On the night of Sept. 2, 1935, the Category 5 Labor Day Hurricane’s eye crossed over Lower Matecumbe and Long Key between 9:20 and 10:15 p.m. The storm’s fury brought 185 mph sustained winds and a tidal surge of about 18 feet. With a barometric pressure reading reaching a low of 26.35, the hurricane is still considered the most powerful storm ever to strike North America. Powerful as it was, the hurricane was also tightly wound. Hurricane-force winds extended over a relatively narrow, though devastating, expanse between Key Largo and Grassy Key. When history guides in Key West talk about the ravages of the 1935 Hurricane in the Southernmost City, they are puffing. At 10 p.m., as the eye of the storm was crossing the Upper Keys, the wind at Key West was recorded at 34 mph.

In 1935, Clarence Alexander worked in the local lime fields. On Sept. 2, he had been in the Key Largo community of Tavernier. While strumming a guitar, Alexander tells a haunting story of his experience during the Labor Day Hurricane in the documentary film “The Deadly Deluge.”

It was early afternoon when the first bands of wind and rain produced by the storm began to strike the Upper Keys. As the afternoon turned into evening and the wind gusts and blankets of rain continued to increase, he and several of his friends sought refuge in what looked like a sturdy building that stood near Tavernier’s small grocery store. According to Alexander, when a group of white people opened the door and entered the building, one of them said to Clarence and his friends, “The coloreds are going to have to leave out of here. There ain’t enough room for the whites.”

Alexander and his small group left the building and went to the railroad tracks, where they found shelter in a boxcar. As the wind intensified and the storm began to howl, the roof of the building beside the small grocery store blew off. The people inside were forced to flee and ran to the same boxcar where Alexander and his group were sheltering. The boxcar rocked back and forth, but they all survived the killer hurricane together. As many as 500 others would not be as lucky.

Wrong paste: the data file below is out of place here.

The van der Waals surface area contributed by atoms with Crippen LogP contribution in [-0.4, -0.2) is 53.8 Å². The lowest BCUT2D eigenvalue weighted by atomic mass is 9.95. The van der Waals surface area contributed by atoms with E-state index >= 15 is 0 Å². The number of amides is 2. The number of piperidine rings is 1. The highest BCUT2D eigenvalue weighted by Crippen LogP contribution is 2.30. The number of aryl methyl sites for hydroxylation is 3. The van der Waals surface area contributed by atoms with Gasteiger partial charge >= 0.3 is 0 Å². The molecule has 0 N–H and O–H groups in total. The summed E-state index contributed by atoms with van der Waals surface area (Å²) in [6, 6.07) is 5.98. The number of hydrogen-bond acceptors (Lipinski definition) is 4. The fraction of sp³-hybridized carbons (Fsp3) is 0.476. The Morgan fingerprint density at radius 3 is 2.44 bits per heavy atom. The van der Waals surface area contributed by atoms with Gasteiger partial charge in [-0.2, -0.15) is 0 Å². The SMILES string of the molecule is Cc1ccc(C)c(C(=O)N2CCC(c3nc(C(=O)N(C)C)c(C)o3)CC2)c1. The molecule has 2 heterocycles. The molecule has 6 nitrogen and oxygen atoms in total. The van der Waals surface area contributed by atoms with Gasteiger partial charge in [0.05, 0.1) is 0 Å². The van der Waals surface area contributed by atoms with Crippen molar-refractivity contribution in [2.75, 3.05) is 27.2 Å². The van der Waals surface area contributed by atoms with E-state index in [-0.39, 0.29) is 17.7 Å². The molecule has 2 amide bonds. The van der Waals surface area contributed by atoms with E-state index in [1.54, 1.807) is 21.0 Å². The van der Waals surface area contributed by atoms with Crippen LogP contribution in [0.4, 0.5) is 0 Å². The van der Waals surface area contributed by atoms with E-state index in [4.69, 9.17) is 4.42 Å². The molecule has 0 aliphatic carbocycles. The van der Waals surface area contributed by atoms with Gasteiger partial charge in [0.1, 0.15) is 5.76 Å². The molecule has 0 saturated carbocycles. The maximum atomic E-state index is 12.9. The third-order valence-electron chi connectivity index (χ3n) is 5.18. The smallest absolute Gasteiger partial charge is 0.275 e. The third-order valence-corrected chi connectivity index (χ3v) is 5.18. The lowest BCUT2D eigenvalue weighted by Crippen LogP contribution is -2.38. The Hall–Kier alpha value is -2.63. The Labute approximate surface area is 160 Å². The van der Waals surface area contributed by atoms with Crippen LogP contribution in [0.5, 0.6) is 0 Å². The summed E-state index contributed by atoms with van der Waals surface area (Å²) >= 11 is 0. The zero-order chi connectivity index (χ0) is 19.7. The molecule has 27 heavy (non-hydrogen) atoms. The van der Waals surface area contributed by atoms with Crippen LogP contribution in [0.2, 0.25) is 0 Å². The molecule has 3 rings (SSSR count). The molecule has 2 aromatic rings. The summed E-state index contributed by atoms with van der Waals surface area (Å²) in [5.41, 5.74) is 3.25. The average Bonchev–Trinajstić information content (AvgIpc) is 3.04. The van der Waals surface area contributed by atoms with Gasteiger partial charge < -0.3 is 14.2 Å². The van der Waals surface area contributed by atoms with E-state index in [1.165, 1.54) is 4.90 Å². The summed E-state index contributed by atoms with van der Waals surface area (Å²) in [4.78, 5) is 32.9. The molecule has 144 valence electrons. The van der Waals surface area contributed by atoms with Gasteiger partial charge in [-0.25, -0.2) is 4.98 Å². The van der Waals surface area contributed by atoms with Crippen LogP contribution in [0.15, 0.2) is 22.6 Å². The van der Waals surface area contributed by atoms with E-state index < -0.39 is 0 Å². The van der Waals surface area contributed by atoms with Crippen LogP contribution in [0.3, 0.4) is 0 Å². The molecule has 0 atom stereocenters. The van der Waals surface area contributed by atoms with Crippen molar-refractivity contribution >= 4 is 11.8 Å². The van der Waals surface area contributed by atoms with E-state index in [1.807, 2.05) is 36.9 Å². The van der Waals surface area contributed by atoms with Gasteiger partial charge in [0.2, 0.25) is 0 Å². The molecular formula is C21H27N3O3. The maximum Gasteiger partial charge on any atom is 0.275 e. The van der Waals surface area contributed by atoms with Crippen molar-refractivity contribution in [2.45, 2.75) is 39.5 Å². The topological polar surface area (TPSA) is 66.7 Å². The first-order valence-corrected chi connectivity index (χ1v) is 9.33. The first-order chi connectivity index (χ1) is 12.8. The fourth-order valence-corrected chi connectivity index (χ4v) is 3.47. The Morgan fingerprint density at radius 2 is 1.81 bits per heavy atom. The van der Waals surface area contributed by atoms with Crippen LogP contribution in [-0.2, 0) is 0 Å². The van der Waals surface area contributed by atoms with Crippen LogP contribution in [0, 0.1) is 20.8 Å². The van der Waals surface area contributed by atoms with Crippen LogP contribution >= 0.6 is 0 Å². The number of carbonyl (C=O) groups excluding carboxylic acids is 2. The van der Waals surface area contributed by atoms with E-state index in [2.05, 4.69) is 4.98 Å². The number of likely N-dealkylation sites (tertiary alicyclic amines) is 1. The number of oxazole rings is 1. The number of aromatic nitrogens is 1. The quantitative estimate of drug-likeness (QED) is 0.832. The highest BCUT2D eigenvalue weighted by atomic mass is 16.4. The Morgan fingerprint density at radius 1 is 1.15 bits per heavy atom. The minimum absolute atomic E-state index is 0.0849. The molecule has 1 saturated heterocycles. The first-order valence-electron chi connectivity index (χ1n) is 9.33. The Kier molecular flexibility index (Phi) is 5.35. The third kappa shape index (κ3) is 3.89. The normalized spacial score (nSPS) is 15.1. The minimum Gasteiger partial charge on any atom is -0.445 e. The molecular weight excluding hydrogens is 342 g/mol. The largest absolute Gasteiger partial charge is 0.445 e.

The Florida Keys Memorial, better known as the Hurricane Monument, was erected in 1937 to commemorate the hundreds of victims of the 1935 Labor Day Hurricane. Most of those who died had been in the Upper Keys — on Windley, Upper Matecumbe, and Lower Matecumbe keys. Not every victim of the killer storm was identified. Some people were swept off the island chain and never seen again. Four of the lesser remembered victims of the storm attempted to ride the hurricane out on Grassy Key.

An account of their story was recorded in the Florida Emergency Relief Administration’s “Case Aides Report of General Conditions Observed On Upper Keys From Matecumbe to Key West.”

The document stated, “The only residents living on this key were connected with the Florida East Coast Railway. There was one family of white people called the Favises. These people went to Marathon and were saved. There was also a crew of section Negroes and about four section houses in which they lived. Most of the section Negroes went to Marathon with the foreman, Mr. Davis, but four of them remained and were washed to sea. Learned that the names of these men are: a Negro called ‘Foots,’ a Negro man Jim Ashe, his wife and small child. These four people, as stated, were washed out to sea and to date have not been heard from or found. All of the Negro section houses were completely washed away and the only thing standing on this key is one-half of the white foreman’s house and it will be impossible to repair this structure or rebuild it on the old foundation.”

Join Our Blast – Keys News Right to Your INBOX